— Manhattan Memories: Introduction.
- column archives: 2006 - present
Now on Boing-Boing!
JOHN WILCOCK: Writing the Book "Mexico on 5 Dollars a Day" (Part One)
June 5, 2014
It was the first handwritten letter I'd received in 5 years. Or maybe 10. Signed by John Wilcock, a man I'd never heard of, and postmarked Ojai, Calif., it was waiting for me when I returned from my São Paulo-to-New York summer trip. Mr. Wilcock wrote that he had been an assistant editor at The Times Travel section back in the 1950s, and had written the first editions of “Mexico on $5 a Day,” “Greece on $5 a Day” and “Japan on $5 a Day” for Arthur Frommer in the 1960s.
By George, I thought. This man was the original Frugal Traveler.
Forty years ago the second of my three books about magic was published, A Guide to Occult Britain (Sidgwick & Jackson) covering a wide range of sites from Stonehenge to Loch Ness and King Arthur country to the witches of Pendle Hill. It is now available as an eBook on amazon.com.
"A GOOD WAY to describe John Wilcock is to say that he is a talented bohemian counter-culture journalist who once played a major role in the emergence of America’s underground press. Born 1927 in Sheffield, England, he left school aged 16 to work on various newspapers in England, and on Toronto periodicals before moving to New York City. There in 1955 he became one of the five founders of the Village Voice in which he and co-founder Norman Mailer wrote weekly columns. Wilcock called his column “The Village Square”, an intended pun. He and young Mailer were not quite friends, although Wilcock was at times annoyed, but always amused, by Mailer’s monstrous ego."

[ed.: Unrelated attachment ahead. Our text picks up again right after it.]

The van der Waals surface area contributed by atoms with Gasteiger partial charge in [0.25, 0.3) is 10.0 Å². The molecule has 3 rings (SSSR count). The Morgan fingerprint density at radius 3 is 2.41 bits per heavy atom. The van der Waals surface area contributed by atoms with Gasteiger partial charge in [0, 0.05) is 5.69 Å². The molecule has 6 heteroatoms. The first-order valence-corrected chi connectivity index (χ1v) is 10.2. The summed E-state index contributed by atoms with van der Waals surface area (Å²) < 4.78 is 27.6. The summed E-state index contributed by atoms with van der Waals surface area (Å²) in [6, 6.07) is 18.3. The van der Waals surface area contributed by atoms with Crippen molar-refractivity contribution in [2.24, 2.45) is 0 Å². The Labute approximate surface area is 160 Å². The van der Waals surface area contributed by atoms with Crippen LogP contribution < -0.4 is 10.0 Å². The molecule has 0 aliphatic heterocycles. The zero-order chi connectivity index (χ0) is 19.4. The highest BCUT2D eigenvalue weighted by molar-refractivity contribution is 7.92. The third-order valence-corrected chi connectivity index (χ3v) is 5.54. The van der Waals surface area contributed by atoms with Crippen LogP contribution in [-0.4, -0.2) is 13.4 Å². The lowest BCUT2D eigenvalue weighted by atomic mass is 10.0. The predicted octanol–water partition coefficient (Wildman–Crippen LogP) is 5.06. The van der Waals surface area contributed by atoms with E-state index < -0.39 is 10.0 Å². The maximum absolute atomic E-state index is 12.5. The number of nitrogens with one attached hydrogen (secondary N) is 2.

-From the preface of Manhattan Memories, by Martin Gardner